Sorry I haven't posted in a while, there has been a lot going on and haven't had the time or energy to write anything.
So, they didn't start the Carbidopa-Levadopa last Friday like we thought they would in the previous post. There was some issue with getting the correct dosage so they moved it to Monday, which then moved to Tuesday because the Neuro team wanted to be around when she got it and on Monday they were all in clinic in the afternoon.
Anyway, on Friday night, after I got back from work, we were getting her bed made after giving her a bath. As I was holding her, I noticed that her eyes looked a little foggy from a certain angle. It was hard to make out, and at first I thought it was just glare. I mentioned it to our nurse, who dismissed it as her eyes probably being too dry, and gave her some eye drops.
As the night went on, it became more and more noticeable to me, so I asked to see the on call resident that night, the nurse said ok, but it she didn't think anything was wrong. I was on my way to the lactation room later that night and I bumped into the resident doctor and told her my concerns, since I figured the nurse still hadn't paged anyone to come see us (and I was right). She told me she would stop by, and she did, just 15 minutes later so I'm glad I caught her when I did. She came in a shined a flashlight onto Leah's eyes to see what I was talking about, and of course her pupils got tiny, so it was very hard for her to see what i was talking about. She also said it was probably just dryness of her eyes, but I wasn't buying it. The next morning there was a different resident, Dr. Feazell (who knows Leah since she was born at Cedar's) came in to look at her eyes, he did the same thing with the light, but was able to see a little of what I was talking about. He paged the ophthalmology team to see if they could come in for an emergency exam, since it was the weekend. They were able to come in and put some drops in her eyes to dilate her pupils. After that, they did the exam, with both the resident and the fellow from ophthalmology, they told us that she has cataracts in both her eyes, more in one than another. They don't really know how it's affecting her eyesight, they were not able to really look at her retina because the cataract was so cloudy. They said she is most likely seeing everything very blurry, more than usual for a baby.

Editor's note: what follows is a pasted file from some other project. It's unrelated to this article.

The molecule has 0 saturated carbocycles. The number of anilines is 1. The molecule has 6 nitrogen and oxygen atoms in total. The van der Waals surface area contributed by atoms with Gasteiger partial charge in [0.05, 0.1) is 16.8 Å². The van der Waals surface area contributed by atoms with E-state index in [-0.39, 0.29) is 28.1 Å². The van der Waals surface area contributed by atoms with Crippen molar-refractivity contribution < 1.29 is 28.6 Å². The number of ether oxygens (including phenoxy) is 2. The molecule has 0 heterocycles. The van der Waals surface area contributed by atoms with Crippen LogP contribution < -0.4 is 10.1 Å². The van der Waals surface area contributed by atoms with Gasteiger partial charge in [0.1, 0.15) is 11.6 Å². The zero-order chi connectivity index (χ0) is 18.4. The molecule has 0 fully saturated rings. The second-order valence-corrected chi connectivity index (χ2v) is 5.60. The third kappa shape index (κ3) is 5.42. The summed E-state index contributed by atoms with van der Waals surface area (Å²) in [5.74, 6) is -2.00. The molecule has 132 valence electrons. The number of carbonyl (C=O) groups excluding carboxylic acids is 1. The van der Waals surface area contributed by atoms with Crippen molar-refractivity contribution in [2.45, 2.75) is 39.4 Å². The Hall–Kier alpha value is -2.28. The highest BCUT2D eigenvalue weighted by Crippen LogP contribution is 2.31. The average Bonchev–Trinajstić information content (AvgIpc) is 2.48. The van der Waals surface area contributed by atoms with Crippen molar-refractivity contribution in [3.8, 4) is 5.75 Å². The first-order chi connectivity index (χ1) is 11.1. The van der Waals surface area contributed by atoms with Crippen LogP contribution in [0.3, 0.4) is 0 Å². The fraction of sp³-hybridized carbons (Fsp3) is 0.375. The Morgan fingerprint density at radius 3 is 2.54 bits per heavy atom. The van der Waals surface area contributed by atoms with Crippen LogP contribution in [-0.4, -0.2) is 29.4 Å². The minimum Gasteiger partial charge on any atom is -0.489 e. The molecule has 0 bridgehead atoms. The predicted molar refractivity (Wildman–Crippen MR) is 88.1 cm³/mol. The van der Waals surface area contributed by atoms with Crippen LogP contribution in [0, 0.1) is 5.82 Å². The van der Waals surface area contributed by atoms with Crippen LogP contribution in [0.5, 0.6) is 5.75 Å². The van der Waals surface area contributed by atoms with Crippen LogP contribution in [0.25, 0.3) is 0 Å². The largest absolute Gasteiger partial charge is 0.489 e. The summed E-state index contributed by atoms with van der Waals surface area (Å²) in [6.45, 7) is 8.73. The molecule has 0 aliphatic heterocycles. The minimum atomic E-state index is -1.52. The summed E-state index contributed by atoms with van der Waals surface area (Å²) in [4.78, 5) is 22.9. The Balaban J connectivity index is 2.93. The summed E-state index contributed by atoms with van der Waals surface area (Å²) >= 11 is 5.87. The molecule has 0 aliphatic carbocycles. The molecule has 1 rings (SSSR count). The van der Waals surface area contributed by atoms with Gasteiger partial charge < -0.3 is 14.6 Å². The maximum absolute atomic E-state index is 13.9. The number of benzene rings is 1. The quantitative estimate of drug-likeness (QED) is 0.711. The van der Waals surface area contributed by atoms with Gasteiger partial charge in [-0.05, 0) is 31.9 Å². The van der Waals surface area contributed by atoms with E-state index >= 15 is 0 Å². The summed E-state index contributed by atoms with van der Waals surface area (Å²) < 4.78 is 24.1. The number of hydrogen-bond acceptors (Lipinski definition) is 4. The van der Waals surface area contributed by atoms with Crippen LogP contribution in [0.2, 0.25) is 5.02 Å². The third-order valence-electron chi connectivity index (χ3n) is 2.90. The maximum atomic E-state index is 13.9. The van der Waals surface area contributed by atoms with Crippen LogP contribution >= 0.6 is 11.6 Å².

On Saturday, her PICC (peripherally inserted central catheter ) line got obstructed somehow, so they were not able to flush any fluids through it. They tried to get an IV in her 4 times, but her veins kept blowing, and they could not get it. The only drug she was on that needed to go through the PICC was the Precedex, everything else could be administered the J-tube which goes through her nose into her intestines. They had no choice but to stop the Precedex and see what happens. They also gave her a Clonadine patch as a sedative instead of the Pentobarbitol, which seemed to help out and calm her. She reacted pretty well to being off the Precedex, so they didn't start it back up again after they fixed her PICC.